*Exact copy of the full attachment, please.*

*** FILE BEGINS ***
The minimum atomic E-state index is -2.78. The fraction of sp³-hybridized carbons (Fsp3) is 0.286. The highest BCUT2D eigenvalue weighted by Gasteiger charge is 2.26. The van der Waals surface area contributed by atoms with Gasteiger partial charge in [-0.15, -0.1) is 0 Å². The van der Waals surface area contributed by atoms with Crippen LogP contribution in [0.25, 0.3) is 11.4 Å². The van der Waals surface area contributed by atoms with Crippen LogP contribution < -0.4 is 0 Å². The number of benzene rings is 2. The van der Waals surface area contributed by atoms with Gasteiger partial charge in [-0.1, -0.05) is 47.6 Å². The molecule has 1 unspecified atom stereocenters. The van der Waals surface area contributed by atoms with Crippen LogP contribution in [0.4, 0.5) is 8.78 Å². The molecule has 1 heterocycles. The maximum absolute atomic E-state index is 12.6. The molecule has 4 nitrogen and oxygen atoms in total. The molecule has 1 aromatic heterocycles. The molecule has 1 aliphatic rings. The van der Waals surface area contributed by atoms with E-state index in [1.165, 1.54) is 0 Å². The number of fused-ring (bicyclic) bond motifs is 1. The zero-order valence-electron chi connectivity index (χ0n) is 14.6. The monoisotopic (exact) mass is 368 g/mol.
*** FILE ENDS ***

The minimum atomic E-state index is -2.78. The fraction of sp³-hybridized carbons (Fsp3) is 0.286. The highest BCUT2D eigenvalue weighted by Gasteiger charge is 2.26. The van der Waals surface area contributed by atoms with Gasteiger partial charge in [-0.15, -0.1) is 0 Å². The van der Waals surface area contributed by atoms with Crippen LogP contribution in [0.25, 0.3) is 11.4 Å². The van der Waals surface area contributed by atoms with Crippen LogP contribution < -0.4 is 0 Å². The number of benzene rings is 2. The van der Waals surface area contributed by atoms with Gasteiger partial charge in [-0.1, -0.05) is 47.6 Å². The molecule has 1 unspecified atom stereocenters. The van der Waals surface area contributed by atoms with Crippen LogP contribution in [0.4, 0.5) is 8.78 Å². The molecule has 1 heterocycles. The maximum absolute atomic E-state index is 12.6. The molecule has 4 nitrogen and oxygen atoms in total. The molecule has 1 aromatic heterocycles. The molecule has 1 aliphatic rings. The van der Waals surface area contributed by atoms with E-state index in [1.165, 1.54) is 0 Å². The number of fused-ring (bicyclic) bond motifs is 1. The zero-order valence-electron chi connectivity index (χ0n) is 14.6. The monoisotopic (exact) mass is 368 g/mol.